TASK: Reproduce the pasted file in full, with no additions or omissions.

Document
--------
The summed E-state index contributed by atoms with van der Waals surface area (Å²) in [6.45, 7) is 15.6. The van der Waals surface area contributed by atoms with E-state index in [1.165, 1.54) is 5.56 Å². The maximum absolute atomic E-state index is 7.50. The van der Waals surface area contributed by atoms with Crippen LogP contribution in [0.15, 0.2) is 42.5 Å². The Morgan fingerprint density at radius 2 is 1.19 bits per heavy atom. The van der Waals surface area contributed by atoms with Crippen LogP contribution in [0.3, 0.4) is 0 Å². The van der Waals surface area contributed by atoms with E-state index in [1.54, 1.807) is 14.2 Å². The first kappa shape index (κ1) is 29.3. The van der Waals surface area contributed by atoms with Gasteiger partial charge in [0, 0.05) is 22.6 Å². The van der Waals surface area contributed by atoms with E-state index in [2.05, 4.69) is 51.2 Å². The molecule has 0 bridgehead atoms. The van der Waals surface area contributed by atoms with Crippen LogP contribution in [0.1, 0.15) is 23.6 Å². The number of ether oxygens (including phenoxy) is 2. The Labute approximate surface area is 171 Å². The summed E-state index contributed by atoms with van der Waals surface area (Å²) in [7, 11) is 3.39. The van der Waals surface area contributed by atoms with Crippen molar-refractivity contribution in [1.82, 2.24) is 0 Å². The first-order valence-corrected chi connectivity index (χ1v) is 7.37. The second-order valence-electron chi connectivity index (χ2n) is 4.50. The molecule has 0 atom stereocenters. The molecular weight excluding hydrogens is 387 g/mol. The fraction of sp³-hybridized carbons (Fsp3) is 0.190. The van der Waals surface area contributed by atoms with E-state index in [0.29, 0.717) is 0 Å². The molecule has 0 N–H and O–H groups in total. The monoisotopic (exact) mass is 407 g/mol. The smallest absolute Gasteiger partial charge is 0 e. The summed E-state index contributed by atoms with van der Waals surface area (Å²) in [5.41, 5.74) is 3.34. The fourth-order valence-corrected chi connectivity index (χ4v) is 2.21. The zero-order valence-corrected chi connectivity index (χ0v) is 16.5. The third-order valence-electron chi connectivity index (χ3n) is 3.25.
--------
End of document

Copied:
The summed E-state index contributed by atoms with van der Waals surface area (Å²) in [6.45, 7) is 15.6. The van der Waals surface area contributed by atoms with E-state index in [1.165, 1.54) is 5.56 Å². The maximum absolute atomic E-state index is 7.50. The van der Waals surface area contributed by atoms with Crippen LogP contribution in [0.15, 0.2) is 42.5 Å². The Morgan fingerprint density at radius 2 is 1.19 bits per heavy atom. The van der Waals surface area contributed by atoms with Crippen LogP contribution in [0.3, 0.4) is 0 Å². The van der Waals surface area contributed by atoms with E-state index in [1.54, 1.807) is 14.2 Å². The first kappa shape index (κ1) is 29.3. The van der Waals surface area contributed by atoms with Gasteiger partial charge in [0, 0.05) is 22.6 Å². The van der Waals surface area contributed by atoms with E-state index in [2.05, 4.69) is 51.2 Å². The molecule has 0 bridgehead atoms. The van der Waals surface area contributed by atoms with Crippen LogP contribution in [0.1, 0.15) is 23.6 Å². The number of ether oxygens (including phenoxy) is 2. The Labute approximate surface area is 171 Å². The summed E-state index contributed by atoms with van der Waals surface area (Å²) in [7, 11) is 3.39. The van der Waals surface area contributed by atoms with Crippen molar-refractivity contribution in [1.82, 2.24) is 0 Å². The first-order valence-corrected chi connectivity index (χ1v) is 7.37. The second-order valence-electron chi connectivity index (χ2n) is 4.50. The molecule has 0 atom stereocenters. The molecular weight excluding hydrogens is 387 g/mol. The fraction of sp³-hybridized carbons (Fsp3) is 0.190. The van der Waals surface area contributed by atoms with E-state index in [0.29, 0.717) is 0 Å². The molecule has 0 N–H and O–H groups in total. The monoisotopic (exact) mass is 407 g/mol. The smallest absolute Gasteiger partial charge is 0 e. The summed E-state index contributed by atoms with van der Waals surface area (Å²) in [5.41, 5.74) is 3.34. The fourth-order valence-corrected chi connectivity index (χ4v) is 2.21. The zero-order valence-corrected chi connectivity index (χ0v) is 16.5. The third-order valence-electron chi connectivity index (χ3n) is 3.25.